The Law of Evidence Applicable to British India

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Thacker, Spink & Company, 1898 - Evidence (Law) - 1092 pages
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Page 476 - Ireland without proof of the seal or stamp or signature authenticating the same, or of the judicial or official character of the person appearing to have signed the same...
Page 295 - Court: secondly, that the judgment of a Court of exclusive jurisdiction directly upon the point, is in like manner conclusive upon the same matter, between the same parties, coming incidentally in question in another Court, for a different purpose. But neither the judgment of a concurrent or exclusive jurisdiction is evidence of any matter which came collaterally in question, though within their jurisdiction, nor of any matter incidentally cognizable, nor of any matter to be inferred by argument...
Page 378 - The laws of nature, the measure of time, and the geographical divisions and political history of the world. In all these cases the court may resort for its aid to appropriate books or documents of reference.
Page 667 - The Court may presume the existence of any fact which it thinks likely to have happened, regard being had to the common course of natural events, human conduct and public and private business, in their relation to the facts of the particular case.
Page 101 - First, in order to sustain an action of deceit there must be proof of fraud, and nothing short of that will suffice. Secondly, fraud is proved when it is shown that a false representation has been made (1) knowingly, or (2) without belief in its truth, or (3) recklessly, careless whether it be true or false.
Page 552 - In a certain sense every material incident which is added to a written contract varies it, makes it different from what it appeared to be, and so far is inconsistent with it. If by the side of the written contract without, you write the same contract with the added incident, the two would seem to import different obligations, and be different contracts.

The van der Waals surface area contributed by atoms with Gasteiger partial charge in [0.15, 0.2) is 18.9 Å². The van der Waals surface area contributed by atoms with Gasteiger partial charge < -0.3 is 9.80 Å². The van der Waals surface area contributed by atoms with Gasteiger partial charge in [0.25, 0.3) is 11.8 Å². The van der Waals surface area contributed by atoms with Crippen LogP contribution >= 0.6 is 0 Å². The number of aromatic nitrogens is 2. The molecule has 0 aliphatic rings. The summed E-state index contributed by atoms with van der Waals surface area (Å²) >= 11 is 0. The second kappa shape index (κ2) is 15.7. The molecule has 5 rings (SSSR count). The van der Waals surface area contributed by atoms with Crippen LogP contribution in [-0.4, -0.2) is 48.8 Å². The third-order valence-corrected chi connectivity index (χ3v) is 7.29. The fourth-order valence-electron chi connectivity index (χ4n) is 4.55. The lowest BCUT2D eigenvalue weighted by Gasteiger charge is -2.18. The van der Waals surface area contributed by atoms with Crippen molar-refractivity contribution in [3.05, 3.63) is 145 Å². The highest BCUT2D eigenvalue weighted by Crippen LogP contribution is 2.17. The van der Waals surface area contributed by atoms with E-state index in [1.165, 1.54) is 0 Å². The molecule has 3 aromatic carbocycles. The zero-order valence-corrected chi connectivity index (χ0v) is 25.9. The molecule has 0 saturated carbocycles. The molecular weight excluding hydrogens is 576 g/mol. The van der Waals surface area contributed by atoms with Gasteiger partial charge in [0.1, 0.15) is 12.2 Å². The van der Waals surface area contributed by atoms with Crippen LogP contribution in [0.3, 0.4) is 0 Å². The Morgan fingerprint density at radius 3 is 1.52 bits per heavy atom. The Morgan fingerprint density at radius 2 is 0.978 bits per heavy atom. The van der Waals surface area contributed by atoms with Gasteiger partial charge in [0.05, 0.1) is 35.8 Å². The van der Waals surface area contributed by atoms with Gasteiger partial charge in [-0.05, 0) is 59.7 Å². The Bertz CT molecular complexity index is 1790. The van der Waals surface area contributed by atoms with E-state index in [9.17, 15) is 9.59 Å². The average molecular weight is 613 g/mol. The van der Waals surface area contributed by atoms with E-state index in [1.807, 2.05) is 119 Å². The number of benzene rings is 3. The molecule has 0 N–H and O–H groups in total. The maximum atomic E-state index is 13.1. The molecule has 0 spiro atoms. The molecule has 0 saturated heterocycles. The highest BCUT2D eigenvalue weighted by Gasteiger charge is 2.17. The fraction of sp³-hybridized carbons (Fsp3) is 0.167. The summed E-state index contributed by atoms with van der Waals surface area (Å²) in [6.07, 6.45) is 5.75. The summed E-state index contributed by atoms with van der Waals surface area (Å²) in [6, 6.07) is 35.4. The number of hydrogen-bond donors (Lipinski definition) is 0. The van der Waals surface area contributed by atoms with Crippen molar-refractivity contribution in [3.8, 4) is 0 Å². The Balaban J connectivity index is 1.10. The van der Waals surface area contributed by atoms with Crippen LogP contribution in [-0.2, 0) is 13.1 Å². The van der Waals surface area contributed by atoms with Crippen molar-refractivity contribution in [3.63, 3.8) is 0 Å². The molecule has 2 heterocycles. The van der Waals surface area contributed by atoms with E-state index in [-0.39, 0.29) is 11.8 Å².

Page 295 - ... the judgment of a Court of concurrent jurisdiction, directly upon the point, is, as a plea, a bar, or as evidence, conclusive, between the same parties, upon the same matter, directly in question in another Court...
Page 342 - A, at the time of doing a certain act, was, by reason of unsoundness of mind, incapable of knowing the nature of the act, or that he was doing what was either wrong or contrary to law.
Page 292 - No Court shall try any suit or issue in which the matter directly and substantially in issue has been directly and substantially in issue in a former suit between the same parties, or between parties under whom they or any of them claim, litigating under the same title, in a court competent to try such subsequent suit or the suit in which such issue has been subsequently raised, and has been heard and finally decided by such court.
Page 475 - ... on the trial of any issue joined, or of any matter or question, or on any inquiry arising in any suit, action, or...

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